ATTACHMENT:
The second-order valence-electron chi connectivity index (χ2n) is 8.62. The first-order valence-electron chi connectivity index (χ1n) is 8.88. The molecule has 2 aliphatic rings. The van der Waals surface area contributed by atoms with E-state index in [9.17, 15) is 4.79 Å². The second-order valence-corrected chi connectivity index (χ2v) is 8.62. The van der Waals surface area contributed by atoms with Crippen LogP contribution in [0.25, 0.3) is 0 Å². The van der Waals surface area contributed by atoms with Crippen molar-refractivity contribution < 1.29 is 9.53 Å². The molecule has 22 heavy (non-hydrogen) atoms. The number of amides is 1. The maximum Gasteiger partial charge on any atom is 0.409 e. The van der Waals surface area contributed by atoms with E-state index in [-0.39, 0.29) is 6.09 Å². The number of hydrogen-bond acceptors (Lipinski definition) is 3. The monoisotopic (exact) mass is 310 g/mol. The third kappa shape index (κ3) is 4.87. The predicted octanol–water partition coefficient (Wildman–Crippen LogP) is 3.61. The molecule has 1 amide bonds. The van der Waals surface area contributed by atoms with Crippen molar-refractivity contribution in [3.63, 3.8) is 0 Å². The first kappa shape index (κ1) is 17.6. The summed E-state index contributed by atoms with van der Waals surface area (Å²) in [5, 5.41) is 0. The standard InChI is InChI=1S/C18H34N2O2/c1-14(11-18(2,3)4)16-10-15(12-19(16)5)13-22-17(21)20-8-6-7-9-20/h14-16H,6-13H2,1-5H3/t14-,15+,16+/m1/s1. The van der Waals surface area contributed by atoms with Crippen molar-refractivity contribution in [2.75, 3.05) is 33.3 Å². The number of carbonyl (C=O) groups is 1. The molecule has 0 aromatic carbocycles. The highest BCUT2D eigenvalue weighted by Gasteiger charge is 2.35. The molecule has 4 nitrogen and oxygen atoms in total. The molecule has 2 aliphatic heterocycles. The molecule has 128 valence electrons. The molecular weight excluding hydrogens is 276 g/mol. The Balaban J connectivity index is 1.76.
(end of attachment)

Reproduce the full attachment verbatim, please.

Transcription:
The second-order valence-electron chi connectivity index (χ2n) is 8.62. The first-order valence-electron chi connectivity index (χ1n) is 8.88. The molecule has 2 aliphatic rings. The van der Waals surface area contributed by atoms with E-state index in [9.17, 15) is 4.79 Å². The second-order valence-corrected chi connectivity index (χ2v) is 8.62. The van der Waals surface area contributed by atoms with Crippen LogP contribution in [0.25, 0.3) is 0 Å². The van der Waals surface area contributed by atoms with Crippen molar-refractivity contribution < 1.29 is 9.53 Å². The molecule has 22 heavy (non-hydrogen) atoms. The number of amides is 1. The maximum Gasteiger partial charge on any atom is 0.409 e. The van der Waals surface area contributed by atoms with E-state index in [-0.39, 0.29) is 6.09 Å². The number of hydrogen-bond acceptors (Lipinski definition) is 3. The monoisotopic (exact) mass is 310 g/mol. The third kappa shape index (κ3) is 4.87. The predicted octanol–water partition coefficient (Wildman–Crippen LogP) is 3.61. The molecule has 1 amide bonds. The van der Waals surface area contributed by atoms with Crippen molar-refractivity contribution in [3.63, 3.8) is 0 Å². The first kappa shape index (κ1) is 17.6. The summed E-state index contributed by atoms with van der Waals surface area (Å²) in [5, 5.41) is 0. The standard InChI is InChI=1S/C18H34N2O2/c1-14(11-18(2,3)4)16-10-15(12-19(16)5)13-22-17(21)20-8-6-7-9-20/h14-16H,6-13H2,1-5H3/t14-,15+,16+/m1/s1. The van der Waals surface area contributed by atoms with Crippen molar-refractivity contribution in [2.75, 3.05) is 33.3 Å². The number of carbonyl (C=O) groups is 1. The molecule has 0 aromatic carbocycles. The highest BCUT2D eigenvalue weighted by Gasteiger charge is 2.35. The molecule has 4 nitrogen and oxygen atoms in total. The molecule has 2 aliphatic heterocycles. The molecule has 128 valence electrons. The molecular weight excluding hydrogens is 276 g/mol. The Balaban J connectivity index is 1.76.